Chapter 16 - Solution Manual

2 the foreign entitys statements must be adjusted if

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2. The foreign entity's statements must be adjusted (if necessary) to comply with generally accepted accounting principles in the United States. 3. The financial statements of the foreign entity are translated into the reporting currency of the parent company (usually the U.S. dollar). Assets and liabilities are translated at the current exchange rate at the balance sheet date. Revenues, expenses, gains, and losses are translated at the rate in effect at the date they were first recognized.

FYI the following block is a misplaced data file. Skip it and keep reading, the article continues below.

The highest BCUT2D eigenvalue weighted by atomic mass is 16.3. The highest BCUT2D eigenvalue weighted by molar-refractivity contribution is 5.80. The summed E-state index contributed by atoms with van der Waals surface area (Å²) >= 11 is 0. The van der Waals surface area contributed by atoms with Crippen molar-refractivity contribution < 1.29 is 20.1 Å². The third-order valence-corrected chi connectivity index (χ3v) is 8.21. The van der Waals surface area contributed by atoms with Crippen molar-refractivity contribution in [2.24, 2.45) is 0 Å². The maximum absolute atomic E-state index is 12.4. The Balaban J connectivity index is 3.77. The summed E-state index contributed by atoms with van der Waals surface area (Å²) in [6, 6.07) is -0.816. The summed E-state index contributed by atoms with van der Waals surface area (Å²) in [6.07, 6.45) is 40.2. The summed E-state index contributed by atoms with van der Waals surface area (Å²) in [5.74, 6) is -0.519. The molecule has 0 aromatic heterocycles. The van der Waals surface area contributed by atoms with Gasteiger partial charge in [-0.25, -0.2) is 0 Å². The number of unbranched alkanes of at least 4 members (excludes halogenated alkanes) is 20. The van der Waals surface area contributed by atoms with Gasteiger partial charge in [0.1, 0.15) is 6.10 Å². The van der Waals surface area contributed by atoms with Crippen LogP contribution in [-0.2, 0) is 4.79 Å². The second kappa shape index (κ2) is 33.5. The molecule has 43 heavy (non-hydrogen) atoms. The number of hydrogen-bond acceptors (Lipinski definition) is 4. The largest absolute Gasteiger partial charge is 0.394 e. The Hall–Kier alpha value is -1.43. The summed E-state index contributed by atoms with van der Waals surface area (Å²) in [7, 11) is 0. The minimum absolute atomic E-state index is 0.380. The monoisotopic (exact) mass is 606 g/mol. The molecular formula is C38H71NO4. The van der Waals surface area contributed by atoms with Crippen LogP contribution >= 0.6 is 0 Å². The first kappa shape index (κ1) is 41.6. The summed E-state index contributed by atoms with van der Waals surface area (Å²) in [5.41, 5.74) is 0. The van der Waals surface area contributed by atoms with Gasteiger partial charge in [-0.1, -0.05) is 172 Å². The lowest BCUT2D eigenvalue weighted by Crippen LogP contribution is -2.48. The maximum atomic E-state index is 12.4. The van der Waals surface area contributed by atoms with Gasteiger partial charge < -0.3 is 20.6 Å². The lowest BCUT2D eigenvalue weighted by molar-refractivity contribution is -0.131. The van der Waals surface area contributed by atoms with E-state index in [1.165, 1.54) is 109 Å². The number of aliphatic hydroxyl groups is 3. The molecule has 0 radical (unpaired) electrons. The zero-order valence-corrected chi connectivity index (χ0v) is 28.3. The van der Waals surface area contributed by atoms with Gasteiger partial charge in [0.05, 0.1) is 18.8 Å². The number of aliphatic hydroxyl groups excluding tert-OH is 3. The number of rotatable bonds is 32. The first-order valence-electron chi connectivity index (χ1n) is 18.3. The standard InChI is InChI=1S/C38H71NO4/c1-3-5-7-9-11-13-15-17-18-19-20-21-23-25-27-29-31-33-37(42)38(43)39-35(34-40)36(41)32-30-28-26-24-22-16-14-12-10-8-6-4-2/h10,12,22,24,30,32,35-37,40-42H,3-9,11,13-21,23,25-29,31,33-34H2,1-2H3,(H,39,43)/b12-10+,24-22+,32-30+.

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343 4. Exchange gains and losses are accumulated and reported as a separate component of stockholders' equity in the unrealized capital section. FASB ASC 830 defines two situations in which the local currency would not be the functional currency. 1. The foreign country's economic environment is highly inflationary (over 100 percent cumulative inflation over the past three years such as recently experienced by Argentina and Brazil). 2. The company's investment is not considered long-term. In these cases the foreign company's functional currency is defined by the U.S. dollar and the financial statements are translated using the FASB Statement No. 8 approach. That is: 1. Each transaction was recorded at the historical exchange rate (the exchange rate in effect at the transaction date). 2. All cash, receivables, and payables denominated in foreign currencies were adjusted using the current rate at the balance sheet date. 3. All assets carried at market price were adjusted to equivalent dollar prices on the balance sheet date. 4. For all other assets, the particular measurement basis were used to determine the translation rate. 5. Revenues and expenses were translated in a manner that produced approximately the same dollar amount that would have resulted had the underlying transactions been translated into dollars on the dates they occurred. An average rate could be used in most cases. 6. All exchange gains and losses were included in the determination of net income. 7. Gains and losses on forward exchange contracts (agreements to exchange currencies at a predetermined rate) entered into to hedge a foreign currency–exposed net asset or liability position or to speculate were included in net income, while gains and losses on forward exchange contracts intended to hedge an identifiable foreign currency commitment were typically deferred. 8. All exchange gains and losses str reported as a component of income. b. Under the guidelines contained at FASB ASC 830, translation is the purpose of expressing financial statements measured in one unit of currency (the reporting currency). The translation process is performed for the purpose of preparing financial statements and assumes that the foreign accounts will not be liquidated into U.S. dollars. Therefore, translation adjustments are disclosed as a part of stockholder's equity rather than as adjustments to income.
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